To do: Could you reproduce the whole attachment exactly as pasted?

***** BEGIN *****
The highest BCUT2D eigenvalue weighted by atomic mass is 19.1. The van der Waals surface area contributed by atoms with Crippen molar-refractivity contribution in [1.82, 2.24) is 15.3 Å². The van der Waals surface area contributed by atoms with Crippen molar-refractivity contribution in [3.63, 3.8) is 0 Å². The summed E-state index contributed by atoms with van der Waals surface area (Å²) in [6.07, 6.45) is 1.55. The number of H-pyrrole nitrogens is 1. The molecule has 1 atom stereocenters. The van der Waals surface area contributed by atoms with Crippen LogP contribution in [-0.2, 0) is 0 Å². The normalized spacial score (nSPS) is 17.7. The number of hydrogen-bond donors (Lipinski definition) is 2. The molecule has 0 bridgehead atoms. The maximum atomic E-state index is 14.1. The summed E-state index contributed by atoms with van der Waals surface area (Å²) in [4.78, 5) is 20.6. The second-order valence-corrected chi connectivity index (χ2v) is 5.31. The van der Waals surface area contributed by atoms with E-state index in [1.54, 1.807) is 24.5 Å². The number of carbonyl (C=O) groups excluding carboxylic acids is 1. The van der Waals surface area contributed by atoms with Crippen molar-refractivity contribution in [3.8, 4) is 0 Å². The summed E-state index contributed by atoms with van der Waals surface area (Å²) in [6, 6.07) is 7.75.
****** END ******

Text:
The highest BCUT2D eigenvalue weighted by atomic mass is 19.1. The van der Waals surface area contributed by atoms with Crippen molar-refractivity contribution in [1.82, 2.24) is 15.3 Å². The van der Waals surface area contributed by atoms with Crippen molar-refractivity contribution in [3.63, 3.8) is 0 Å². The summed E-state index contributed by atoms with van der Waals surface area (Å²) in [6.07, 6.45) is 1.55. The number of H-pyrrole nitrogens is 1. The molecule has 1 atom stereocenters. The van der Waals surface area contributed by atoms with Crippen LogP contribution in [-0.2, 0) is 0 Å². The normalized spacial score (nSPS) is 17.7. The number of hydrogen-bond donors (Lipinski definition) is 2. The molecule has 0 bridgehead atoms. The maximum atomic E-state index is 14.1. The summed E-state index contributed by atoms with van der Waals surface area (Å²) in [4.78, 5) is 20.6. The second-order valence-corrected chi connectivity index (χ2v) is 5.31. The van der Waals surface area contributed by atoms with E-state index in [1.54, 1.807) is 24.5 Å². The number of carbonyl (C=O) groups excluding carboxylic acids is 1. The van der Waals surface area contributed by atoms with Crippen molar-refractivity contribution in [3.8, 4) is 0 Å². The summed E-state index contributed by atoms with van der Waals surface area (Å²) in [6, 6.07) is 7.75.